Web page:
"all of the subpoenas." The Judiciary committee voted to hold Attorney General
William Barr in contempt earlier this month after he declined to provide an
unredacted version of special counsel Robert Mueller's report. And the House
intelligence committee is expected to take a vote on a separate "enforcement
action" against the Justice Department this week after Barr declined a similar
request from that panel.
McGahn's lawyer, William Burck, said in a letter to Nadler that McGahn is
"conscious of the duties he, as an attorney, owes to his former client" and
would decline to appear.
Still, Burck encouraged the committee to negotiate a compromise with the
White House, saying that his client "again finds himself facing contradictory
instructions from two co-equal branches of government."
McGahn was a key figure in Mueller's investigation, describing ways in which
the president sought to curtail that federal probe. Democrats have hoped to
question him as a way to focus attention on Mueller's findings and further
investigate whether Trump did obstruct justice.
If McGahn were to defy Trump and testify before Congress, it could endanger
his own career in Republican politics and put his law firm, Jones Day, in the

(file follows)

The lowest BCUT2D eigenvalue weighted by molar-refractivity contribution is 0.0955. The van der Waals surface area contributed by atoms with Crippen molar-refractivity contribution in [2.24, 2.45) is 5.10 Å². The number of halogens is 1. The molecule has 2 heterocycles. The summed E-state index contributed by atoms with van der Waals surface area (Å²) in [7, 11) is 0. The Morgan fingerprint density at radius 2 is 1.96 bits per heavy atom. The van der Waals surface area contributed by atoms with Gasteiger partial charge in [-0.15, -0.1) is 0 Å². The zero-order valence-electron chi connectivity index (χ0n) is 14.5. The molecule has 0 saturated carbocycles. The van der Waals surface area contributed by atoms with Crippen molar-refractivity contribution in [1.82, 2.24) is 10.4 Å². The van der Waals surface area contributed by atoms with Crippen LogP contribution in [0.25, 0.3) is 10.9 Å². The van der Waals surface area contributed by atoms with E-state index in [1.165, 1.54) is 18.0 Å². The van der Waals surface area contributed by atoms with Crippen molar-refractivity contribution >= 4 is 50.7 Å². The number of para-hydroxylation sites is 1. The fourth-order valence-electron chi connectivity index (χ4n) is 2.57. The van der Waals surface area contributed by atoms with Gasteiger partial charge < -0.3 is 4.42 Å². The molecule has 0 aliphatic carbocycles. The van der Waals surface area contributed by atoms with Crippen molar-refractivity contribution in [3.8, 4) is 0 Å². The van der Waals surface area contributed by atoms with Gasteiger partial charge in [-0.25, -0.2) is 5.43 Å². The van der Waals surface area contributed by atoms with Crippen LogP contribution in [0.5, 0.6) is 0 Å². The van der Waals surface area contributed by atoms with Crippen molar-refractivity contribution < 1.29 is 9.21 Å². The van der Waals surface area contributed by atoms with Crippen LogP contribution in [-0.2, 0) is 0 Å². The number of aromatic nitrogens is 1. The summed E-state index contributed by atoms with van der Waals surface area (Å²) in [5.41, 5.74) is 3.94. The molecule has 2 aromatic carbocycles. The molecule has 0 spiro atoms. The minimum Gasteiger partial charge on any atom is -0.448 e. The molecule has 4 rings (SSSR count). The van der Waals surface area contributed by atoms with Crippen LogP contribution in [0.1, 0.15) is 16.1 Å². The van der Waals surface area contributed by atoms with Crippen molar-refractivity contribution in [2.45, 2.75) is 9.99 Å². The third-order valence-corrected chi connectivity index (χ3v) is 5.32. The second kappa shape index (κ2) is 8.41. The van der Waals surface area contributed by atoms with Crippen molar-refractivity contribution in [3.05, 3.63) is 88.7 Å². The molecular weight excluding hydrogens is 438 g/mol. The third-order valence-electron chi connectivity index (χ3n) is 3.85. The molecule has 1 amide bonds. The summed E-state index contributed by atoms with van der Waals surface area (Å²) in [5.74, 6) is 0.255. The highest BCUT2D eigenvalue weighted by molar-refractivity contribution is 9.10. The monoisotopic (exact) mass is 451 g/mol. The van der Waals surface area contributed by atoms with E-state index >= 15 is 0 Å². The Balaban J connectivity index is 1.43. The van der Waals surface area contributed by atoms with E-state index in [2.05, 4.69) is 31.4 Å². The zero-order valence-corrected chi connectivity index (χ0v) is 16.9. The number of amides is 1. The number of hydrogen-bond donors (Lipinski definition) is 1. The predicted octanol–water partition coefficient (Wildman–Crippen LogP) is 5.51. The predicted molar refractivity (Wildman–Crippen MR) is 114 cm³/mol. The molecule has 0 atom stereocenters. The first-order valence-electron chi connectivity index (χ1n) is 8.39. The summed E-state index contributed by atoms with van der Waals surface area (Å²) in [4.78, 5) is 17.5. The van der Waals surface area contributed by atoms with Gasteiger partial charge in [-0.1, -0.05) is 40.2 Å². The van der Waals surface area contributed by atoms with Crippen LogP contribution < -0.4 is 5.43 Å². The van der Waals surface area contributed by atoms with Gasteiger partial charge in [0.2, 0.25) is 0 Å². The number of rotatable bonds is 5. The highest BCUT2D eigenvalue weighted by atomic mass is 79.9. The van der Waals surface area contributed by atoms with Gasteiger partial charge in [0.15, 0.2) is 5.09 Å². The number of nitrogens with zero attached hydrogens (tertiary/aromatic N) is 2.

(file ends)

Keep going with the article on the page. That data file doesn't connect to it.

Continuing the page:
president's crosshairs. Trump has mused about instructing Republicans to cease
dealing with the firm, which is deeply intertwined in Washington with the GOP,
according to one White House official and a Republican close to the White House
not authorized to speak publicly about private conversations.
"This move is just the latest act of obstruction from the White House that
includes its blanket refusal to cooperate with this committee," Nadler said in
a statement. "It is also the latest example of this administration's disdain
Administration officials mulled various legal options before settling on
providing McGahn with a legal opinion from the Department of Justice to justify
defying the subpoena.
"The immunity of the President's immediate advisers from compelled
congressional testimony on matters related to their official responsibilities
has long been recognized and arises from the fundamental workings of the
separation of powers," the department's opinion reads. "Accordingly, Mr. McGahn
is not legally required to appear and testify about matters related to his
official duties as Counsel to the President."
A federal judge rejected a similar argument in 2008 in a dispute over a
subpoena for Harriet Miers, who was White House counsel to George W. Bush. U.S.
District Judge John Bates said it was an unprecedented notion that a White
House official would be absolutely immune from being compelled to testify
before Congress. Miers had to show up for her testimony, but still had the
right to assert executive privilege in response to any specific questions posed
by legislators, the judge said.
But in 2014, under the Obama administration, the Justice Department issued
an opinion arguing that if Congress could force the president's closest
advisers to testify about matters that happened during their tenure, it would
"threaten executive branch confidentiality, which is necessary (among other
things) to ensure that the President can obtain the type of sound and candid
advice that is essential to the effective discharge of his constitutional